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A young man's motto.

Count Maurice, of Nassau, second son of william the Silent, Prince of Orange, found himself at seventeen years of age fatherless and poor, with a mother and ten younger brothers and sisters looking to him as the only one fitted to take the place of him who was gone. His father had fallen by the dagger of the assassin, his eldest brother was a prisoner in Spain, and the family fortunes were at the lowest h. The Prince of Orange had devoted everything to his country, and in the stormy times in which he lived had parcelled and lost his wealth. After his xth, as the his cairn tells us, "carpets, tap tries. LI n, may even his silver spoons, and the clothes of his wardrobe, were disposed of at public suction for the benefit of his creditors.

It was a hard time for young Maurice, the more respectfully as the Netherlands Republic, then in the several siress of its struggle with the Philip, was looking to him as his father mate successor in its councils and at the head of its armies. But his brave young heart did not fail him. Be put his shoulder under the burden with a resalute and u ching spirit. As they symbol of both his purpose and his hope, he took for his device "a fallen oak, with a young sapling springing form the root," and for his motto the words "des " "The twig shall yet become a " And it did. There are few names, belonging even to the glorious days of Elizabeth of England, more justly honored than this.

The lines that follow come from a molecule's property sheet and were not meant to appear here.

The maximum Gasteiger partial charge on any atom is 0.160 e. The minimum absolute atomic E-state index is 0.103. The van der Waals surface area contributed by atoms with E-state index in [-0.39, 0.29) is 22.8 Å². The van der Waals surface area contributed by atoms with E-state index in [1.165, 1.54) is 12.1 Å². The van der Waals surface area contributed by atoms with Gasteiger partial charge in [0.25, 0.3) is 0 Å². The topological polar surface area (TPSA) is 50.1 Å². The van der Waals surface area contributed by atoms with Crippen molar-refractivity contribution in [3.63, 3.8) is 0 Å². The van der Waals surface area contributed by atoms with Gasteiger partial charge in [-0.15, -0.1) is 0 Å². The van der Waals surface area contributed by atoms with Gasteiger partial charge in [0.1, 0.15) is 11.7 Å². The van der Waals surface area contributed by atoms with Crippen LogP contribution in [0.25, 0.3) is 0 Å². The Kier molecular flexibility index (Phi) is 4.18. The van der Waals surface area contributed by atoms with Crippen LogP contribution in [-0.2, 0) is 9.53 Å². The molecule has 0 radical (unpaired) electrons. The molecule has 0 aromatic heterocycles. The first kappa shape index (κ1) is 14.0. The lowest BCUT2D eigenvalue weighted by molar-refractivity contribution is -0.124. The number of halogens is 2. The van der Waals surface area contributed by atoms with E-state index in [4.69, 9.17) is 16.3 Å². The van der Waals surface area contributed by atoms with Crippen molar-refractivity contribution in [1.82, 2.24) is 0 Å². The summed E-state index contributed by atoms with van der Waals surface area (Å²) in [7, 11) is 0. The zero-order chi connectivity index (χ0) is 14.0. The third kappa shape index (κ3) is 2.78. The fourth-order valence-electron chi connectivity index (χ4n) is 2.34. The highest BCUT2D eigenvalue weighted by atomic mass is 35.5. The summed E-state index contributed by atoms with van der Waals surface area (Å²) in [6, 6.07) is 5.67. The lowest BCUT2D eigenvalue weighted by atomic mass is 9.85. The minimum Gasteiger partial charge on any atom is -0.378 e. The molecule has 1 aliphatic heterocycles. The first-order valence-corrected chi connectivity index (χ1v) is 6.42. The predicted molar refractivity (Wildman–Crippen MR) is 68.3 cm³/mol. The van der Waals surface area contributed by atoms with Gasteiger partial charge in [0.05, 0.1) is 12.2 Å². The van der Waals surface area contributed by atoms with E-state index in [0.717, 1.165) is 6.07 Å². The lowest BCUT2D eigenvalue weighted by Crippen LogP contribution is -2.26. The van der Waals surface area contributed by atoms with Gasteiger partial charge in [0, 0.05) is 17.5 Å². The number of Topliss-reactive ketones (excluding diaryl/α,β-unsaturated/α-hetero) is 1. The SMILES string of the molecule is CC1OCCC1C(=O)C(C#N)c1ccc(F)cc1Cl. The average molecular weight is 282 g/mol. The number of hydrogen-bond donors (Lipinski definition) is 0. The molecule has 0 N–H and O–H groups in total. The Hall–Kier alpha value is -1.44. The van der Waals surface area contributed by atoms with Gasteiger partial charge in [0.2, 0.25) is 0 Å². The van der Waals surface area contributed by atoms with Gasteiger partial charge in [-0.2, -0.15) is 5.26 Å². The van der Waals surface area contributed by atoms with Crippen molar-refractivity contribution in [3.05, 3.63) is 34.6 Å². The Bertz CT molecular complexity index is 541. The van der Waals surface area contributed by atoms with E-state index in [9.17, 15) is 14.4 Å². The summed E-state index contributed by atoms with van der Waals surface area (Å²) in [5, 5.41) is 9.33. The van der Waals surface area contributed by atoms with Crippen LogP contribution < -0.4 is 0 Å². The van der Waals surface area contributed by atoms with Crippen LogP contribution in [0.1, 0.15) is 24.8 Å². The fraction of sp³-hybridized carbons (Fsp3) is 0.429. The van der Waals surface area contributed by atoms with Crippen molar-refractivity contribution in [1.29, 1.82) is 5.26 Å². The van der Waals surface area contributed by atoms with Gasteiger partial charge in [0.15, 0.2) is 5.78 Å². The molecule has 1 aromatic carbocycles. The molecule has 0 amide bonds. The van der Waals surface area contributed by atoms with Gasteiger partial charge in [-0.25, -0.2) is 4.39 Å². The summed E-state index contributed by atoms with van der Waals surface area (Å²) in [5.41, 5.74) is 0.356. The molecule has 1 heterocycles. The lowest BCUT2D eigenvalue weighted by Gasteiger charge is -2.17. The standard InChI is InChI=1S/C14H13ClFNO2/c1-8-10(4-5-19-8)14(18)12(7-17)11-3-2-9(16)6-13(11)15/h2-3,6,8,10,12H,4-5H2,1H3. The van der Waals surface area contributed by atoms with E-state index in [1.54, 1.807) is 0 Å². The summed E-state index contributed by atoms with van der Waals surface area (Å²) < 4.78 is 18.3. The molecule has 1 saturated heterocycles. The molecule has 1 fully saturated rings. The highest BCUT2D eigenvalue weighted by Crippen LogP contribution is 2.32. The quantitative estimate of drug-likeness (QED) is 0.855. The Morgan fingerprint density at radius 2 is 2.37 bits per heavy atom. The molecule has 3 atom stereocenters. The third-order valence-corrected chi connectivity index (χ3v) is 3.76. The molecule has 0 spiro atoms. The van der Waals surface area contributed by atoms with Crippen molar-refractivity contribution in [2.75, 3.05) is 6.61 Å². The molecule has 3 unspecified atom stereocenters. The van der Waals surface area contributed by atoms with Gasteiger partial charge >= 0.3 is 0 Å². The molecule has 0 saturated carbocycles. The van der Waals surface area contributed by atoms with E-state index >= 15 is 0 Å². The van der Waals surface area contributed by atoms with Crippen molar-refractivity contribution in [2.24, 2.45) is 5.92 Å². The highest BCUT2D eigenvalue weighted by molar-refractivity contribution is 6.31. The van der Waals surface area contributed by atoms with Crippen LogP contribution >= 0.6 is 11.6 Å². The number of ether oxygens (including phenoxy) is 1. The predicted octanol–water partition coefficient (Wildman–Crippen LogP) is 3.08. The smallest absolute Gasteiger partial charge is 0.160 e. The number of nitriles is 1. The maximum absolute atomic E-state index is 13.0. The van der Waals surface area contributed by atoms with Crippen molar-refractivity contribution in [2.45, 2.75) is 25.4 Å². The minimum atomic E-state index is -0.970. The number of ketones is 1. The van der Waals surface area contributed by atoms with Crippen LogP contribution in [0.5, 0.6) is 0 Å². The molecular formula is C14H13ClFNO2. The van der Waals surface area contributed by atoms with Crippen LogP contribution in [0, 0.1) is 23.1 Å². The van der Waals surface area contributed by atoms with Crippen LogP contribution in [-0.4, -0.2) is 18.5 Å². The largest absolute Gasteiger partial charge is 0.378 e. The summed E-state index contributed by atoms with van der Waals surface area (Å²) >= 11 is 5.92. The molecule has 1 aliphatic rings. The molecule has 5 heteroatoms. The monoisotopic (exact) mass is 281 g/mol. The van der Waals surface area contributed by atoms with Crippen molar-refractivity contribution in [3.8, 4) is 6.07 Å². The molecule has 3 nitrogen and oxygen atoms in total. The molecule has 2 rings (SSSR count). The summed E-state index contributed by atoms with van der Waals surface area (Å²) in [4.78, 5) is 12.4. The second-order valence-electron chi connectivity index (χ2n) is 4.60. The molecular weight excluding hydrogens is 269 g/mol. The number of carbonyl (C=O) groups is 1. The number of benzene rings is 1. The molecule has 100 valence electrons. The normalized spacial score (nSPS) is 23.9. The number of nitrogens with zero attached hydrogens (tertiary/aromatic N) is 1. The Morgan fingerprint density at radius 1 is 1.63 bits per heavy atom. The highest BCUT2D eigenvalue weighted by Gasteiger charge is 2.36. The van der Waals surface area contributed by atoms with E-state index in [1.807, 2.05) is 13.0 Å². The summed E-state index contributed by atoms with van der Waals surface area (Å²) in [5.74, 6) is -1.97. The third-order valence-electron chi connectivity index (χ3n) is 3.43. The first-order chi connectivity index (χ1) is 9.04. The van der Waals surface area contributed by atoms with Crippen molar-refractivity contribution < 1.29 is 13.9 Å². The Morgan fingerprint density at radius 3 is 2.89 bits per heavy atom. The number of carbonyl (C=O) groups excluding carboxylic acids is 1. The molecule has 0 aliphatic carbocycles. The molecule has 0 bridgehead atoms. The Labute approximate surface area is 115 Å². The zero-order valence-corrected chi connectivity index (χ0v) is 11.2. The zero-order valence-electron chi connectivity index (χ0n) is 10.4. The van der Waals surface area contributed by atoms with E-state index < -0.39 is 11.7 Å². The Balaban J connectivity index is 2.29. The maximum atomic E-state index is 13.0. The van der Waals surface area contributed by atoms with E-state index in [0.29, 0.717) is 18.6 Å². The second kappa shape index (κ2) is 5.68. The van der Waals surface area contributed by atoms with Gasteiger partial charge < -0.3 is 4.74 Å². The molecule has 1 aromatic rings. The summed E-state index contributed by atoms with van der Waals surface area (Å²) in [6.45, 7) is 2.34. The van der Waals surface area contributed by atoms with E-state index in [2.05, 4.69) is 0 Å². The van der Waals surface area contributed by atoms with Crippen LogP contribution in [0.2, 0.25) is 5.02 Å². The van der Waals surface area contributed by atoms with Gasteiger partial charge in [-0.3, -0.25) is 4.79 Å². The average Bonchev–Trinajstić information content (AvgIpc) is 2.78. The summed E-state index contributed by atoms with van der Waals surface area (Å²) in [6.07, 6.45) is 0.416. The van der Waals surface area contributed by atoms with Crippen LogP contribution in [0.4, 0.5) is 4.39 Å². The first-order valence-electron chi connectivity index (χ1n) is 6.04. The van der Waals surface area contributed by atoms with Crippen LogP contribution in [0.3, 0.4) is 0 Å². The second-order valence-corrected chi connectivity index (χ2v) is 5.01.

The motto of Prince Maurice stems one peculiarly appropriate for every young man to bear on his shield in the battle of life. It is at once a modest confession and a resolute challenge. The "twig" is not a "re," but it has a tree's destiny. Its claim is not so much in what it is, as what it is resolved to become. If it has not present strength, it has purpose, and we all know that purpose wins more than half the battles in this world. Had the man who said that "Providence is always with the strongest battalions," said it was rather with those which follow the right banner to the field, he would have been much nearer the truth. It is motive to which God always looks, and it is the life that has a right motive at the heart of it, which he crowns with favor and success.

From all this at appears that a manly spirit is at the furthermost possible remove from either vaulty or presumption. The truest bravery is most modest; and as it shrinks from no proper responsibility, and no danger that stands in the way of duty, so it never goes to seek either. It bides its time; it is willing to remain a twig till it becomes a tree does not, in the greenness and weakness of its sapling state, put on irs as it were already full grown, nor claim equality with the trees of the wood before it has, like them, its own strong arm with which to battle with the blast. Yet a remembers the root from which its sprang, and "he fallen oak" at its side is a perpetual reminder that it has a destiny to win and a work to do.

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